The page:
You may recall my previous posts about the new Smart Choices program. This program was developed by food processors to identify products that are ostensibly “better for you” because they supposedly contain more good nutrients and fewer bad ones. This program is about marketing processed foods and I wouldn’t ordinarily take it seriously except that several nutrition professional associations are involved in this program and the American Society of Nutrition is managing it. In effect, this means that nutritionists are endorsing products that bear the Smart Choices logo.
So what products are nutritionists endorsing? I went grocery shopping last week and bought my first Smart Choice product: Froot Loops!
Look for the check mark in the upper right of the package. Frosted Flakes also qualifies for this logo, and do take a look at what else is on the approved list.
A close look a the Nutrition Facts label of Froot Loops shows that it has 12 grams of added sugars in a 110-calorie serving. That’s 44% of the calories (12 times 4 calories per gram divided by 110). The usual program maximum for sugar is 25% of calories but it makes an exception for sugary breakfast cereals. Note that the fiber content is less than one gram per serving, which makes this an especially low-fiber cereal.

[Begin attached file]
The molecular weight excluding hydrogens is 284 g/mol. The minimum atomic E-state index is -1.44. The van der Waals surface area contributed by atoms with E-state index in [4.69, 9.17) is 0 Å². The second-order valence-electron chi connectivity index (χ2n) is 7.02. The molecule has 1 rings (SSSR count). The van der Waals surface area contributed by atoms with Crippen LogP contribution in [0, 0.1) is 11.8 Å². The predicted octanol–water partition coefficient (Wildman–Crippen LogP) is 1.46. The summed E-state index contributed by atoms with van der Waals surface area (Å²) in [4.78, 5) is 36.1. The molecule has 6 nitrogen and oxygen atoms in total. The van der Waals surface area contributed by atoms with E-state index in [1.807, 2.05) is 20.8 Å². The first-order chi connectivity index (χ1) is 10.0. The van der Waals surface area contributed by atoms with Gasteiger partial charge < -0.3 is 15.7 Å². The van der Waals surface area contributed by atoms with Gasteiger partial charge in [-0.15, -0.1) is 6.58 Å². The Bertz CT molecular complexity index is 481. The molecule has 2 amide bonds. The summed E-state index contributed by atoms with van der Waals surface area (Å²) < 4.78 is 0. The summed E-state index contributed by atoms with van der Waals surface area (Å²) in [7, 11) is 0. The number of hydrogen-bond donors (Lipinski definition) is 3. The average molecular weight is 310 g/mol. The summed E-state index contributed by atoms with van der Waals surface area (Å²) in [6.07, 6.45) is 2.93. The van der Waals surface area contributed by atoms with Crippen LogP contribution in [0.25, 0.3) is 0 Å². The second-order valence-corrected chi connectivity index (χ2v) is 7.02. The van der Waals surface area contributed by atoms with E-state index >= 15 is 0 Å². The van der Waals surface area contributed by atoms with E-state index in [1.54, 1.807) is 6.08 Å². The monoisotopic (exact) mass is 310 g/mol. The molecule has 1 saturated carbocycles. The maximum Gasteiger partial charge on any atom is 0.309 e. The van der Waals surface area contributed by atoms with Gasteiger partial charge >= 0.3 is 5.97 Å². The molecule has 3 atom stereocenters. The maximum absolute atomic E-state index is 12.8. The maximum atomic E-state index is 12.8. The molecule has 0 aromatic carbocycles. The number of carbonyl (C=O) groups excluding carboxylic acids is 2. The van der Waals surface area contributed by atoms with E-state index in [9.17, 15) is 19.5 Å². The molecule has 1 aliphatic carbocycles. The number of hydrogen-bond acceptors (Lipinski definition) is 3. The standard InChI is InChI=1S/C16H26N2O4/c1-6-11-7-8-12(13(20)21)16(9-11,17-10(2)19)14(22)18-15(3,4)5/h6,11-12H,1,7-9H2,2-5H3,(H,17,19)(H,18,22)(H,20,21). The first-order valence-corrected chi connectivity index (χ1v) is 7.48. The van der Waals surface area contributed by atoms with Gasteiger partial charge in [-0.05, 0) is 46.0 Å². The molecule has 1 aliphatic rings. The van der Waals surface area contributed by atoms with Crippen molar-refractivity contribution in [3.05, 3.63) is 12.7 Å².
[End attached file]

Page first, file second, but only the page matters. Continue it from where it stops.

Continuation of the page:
OK. I understand that companies want to market their processed foods, but I cannot understand why nutrition societies thought it would be a good idea to get involved with this marketing scheme. It isn’t. The American Society of Nutrition gets paid to manage this program. It should not be doing this.
But, you may well ask, where is the FDA in regulating what goes on package labels?
Good news: I am happy to report that our new FDA is on the job! FDA officials have written a letter to the manager of the program. Although the letter is worded gently, I interpret its language as putting the program on high alert:
FDA and FSIS would be concerned if any FOP [Front of Package] labeling systems used criteria that were not stringent enough to protect consumers against misleading claims; were inconsistent with the Dietary Guidelines for Americans; or had the effect of encouraging consumers to choose highly processed foods and refined grains instead of fruits, vegetables, and whole grains [my emphasis].
I can’t wait to see how all of this plays out, but I view the FDA’s letter as an excellent sign that the agency will be taking a good hard look at these marketing schemes. I’m also hoping that the FDA will consider the U.K.’s traffic light system. That system is much more about health and much less about marketing. See, for example, the traffic lights on this vegetarian product I picked up in London earlier this month: